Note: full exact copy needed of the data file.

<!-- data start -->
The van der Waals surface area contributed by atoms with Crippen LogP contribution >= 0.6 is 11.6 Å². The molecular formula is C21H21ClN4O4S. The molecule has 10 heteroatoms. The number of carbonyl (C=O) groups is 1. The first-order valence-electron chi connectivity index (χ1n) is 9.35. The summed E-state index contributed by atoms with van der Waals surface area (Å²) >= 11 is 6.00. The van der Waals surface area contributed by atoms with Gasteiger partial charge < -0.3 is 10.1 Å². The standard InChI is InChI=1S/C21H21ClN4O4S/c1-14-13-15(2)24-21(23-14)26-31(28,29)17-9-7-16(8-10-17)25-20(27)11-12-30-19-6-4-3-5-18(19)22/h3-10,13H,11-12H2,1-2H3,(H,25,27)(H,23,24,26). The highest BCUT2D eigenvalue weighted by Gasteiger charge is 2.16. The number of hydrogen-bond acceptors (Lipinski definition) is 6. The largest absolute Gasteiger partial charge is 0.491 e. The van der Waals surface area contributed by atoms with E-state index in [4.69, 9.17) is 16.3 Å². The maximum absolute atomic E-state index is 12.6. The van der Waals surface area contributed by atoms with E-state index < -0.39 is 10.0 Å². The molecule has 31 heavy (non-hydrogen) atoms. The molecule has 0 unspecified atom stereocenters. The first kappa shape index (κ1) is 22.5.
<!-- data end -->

The van der Waals surface area contributed by atoms with Crippen LogP contribution >= 0.6 is 11.6 Å². The molecular formula is C21H21ClN4O4S. The molecule has 10 heteroatoms. The number of carbonyl (C=O) groups is 1. The first-order valence-electron chi connectivity index (χ1n) is 9.35. The summed E-state index contributed by atoms with van der Waals surface area (Å²) >= 11 is 6.00. The van der Waals surface area contributed by atoms with Gasteiger partial charge < -0.3 is 10.1 Å². The standard InChI is InChI=1S/C21H21ClN4O4S/c1-14-13-15(2)24-21(23-14)26-31(28,29)17-9-7-16(8-10-17)25-20(27)11-12-30-19-6-4-3-5-18(19)22/h3-10,13H,11-12H2,1-2H3,(H,25,27)(H,23,24,26). The highest BCUT2D eigenvalue weighted by Gasteiger charge is 2.16. The number of hydrogen-bond acceptors (Lipinski definition) is 6. The largest absolute Gasteiger partial charge is 0.491 e. The van der Waals surface area contributed by atoms with E-state index in [4.69, 9.17) is 16.3 Å². The maximum absolute atomic E-state index is 12.6. The van der Waals surface area contributed by atoms with E-state index < -0.39 is 10.0 Å². The molecule has 31 heavy (non-hydrogen) atoms. The molecule has 0 unspecified atom stereocenters. The first kappa shape index (κ1) is 22.5.